There’s been this trend of late, blaming this generation or that for all the world’s problems — “Boomers destroyed the economy!””Millennials are killing [everything]!” “Gen Xers all want participation trophies!” — and that’s not what this post is about. What it is about is recognizing and appreciating the influences and factors that contribute to some of the trends and attitudes associated with certain generations, and pointing out why some of those generational groupings may be too broad and/or inaccurate.
The Elseworlds (or ‘imaginary story’) concept is a tried and tested formula in comics, but it also exists in other media, although nobody calls it that. In particular, it has frequently appeared in (mainly American) serial television productions since the 1960s at least.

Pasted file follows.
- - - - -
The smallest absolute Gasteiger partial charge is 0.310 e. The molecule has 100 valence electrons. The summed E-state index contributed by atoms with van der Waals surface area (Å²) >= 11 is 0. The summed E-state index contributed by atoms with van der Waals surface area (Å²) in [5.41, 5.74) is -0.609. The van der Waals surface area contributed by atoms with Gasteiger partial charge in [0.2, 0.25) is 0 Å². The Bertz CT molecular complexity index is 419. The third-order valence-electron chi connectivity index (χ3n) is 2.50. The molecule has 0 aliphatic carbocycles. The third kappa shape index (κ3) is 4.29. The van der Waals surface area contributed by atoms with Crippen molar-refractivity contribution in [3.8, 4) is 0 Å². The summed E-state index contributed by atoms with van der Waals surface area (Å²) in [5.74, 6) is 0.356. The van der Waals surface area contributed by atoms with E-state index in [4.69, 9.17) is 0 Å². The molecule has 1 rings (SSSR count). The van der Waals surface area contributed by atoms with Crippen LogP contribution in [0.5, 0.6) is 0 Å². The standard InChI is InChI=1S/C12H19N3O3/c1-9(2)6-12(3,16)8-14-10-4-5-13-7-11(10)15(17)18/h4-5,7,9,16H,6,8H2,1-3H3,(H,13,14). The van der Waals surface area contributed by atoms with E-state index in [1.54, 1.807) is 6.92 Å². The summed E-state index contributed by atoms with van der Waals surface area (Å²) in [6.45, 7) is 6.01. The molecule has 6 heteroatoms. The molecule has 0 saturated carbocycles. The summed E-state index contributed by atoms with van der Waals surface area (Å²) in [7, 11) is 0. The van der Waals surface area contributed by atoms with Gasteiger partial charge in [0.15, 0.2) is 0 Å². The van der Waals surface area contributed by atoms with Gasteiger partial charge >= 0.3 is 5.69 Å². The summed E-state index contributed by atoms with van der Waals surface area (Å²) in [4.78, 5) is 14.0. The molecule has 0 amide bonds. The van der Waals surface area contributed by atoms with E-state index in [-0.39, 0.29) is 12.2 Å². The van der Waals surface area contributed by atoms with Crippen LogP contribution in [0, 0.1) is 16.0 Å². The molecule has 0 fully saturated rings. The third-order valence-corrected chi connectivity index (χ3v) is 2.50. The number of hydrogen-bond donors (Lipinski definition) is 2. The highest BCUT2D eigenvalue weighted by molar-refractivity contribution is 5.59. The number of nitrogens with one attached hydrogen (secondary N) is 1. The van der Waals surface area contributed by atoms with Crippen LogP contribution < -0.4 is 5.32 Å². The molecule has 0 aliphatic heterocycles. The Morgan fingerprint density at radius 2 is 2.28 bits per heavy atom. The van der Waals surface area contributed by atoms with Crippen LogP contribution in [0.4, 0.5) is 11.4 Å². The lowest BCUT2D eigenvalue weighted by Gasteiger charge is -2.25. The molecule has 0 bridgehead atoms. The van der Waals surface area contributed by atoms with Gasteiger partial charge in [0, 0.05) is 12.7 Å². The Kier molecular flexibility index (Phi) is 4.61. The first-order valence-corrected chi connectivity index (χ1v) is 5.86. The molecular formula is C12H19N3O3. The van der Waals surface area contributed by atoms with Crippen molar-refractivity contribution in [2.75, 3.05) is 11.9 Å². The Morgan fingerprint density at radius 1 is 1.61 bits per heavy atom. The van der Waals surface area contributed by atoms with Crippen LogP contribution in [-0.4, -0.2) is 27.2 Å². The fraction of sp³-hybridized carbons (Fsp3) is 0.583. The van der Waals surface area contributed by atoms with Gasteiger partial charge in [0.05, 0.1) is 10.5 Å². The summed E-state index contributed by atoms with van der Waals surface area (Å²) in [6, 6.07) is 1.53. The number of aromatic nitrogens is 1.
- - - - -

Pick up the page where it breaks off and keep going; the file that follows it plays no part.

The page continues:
So we are entering the tail end of 2018, a tumultuous year in many ways; from social change, political upheaval, international crises, deaths of respected public figures, some great comics …
After reading Hatcher’s “Non-Existent Gift Guide” I got to thinking about all the movies and stuff I’ve searched in vain for over the years, thinking I’d add to his list with a list of my own. Then I thought I should check one more time just to be sure on a few items. Turns out Patton Oswalt was right. He called it ETEWAF: Everything That Ever Was–Available Forever. And it seems like almost everything is available now.
Okay, the election is behind us and the holiday season is not yet here. We have been given a breather, a moment in which to pause and reflect. So let’s fix Planet of the Apes!
In which Julie and I travel out of town to dine out at a moderately famous restaurant and attend a local theatrical production.
I had some thoughts that I was going to write in the comments, but then I figured it would be too long. And yep, it’s a long one. Strap in, everyone!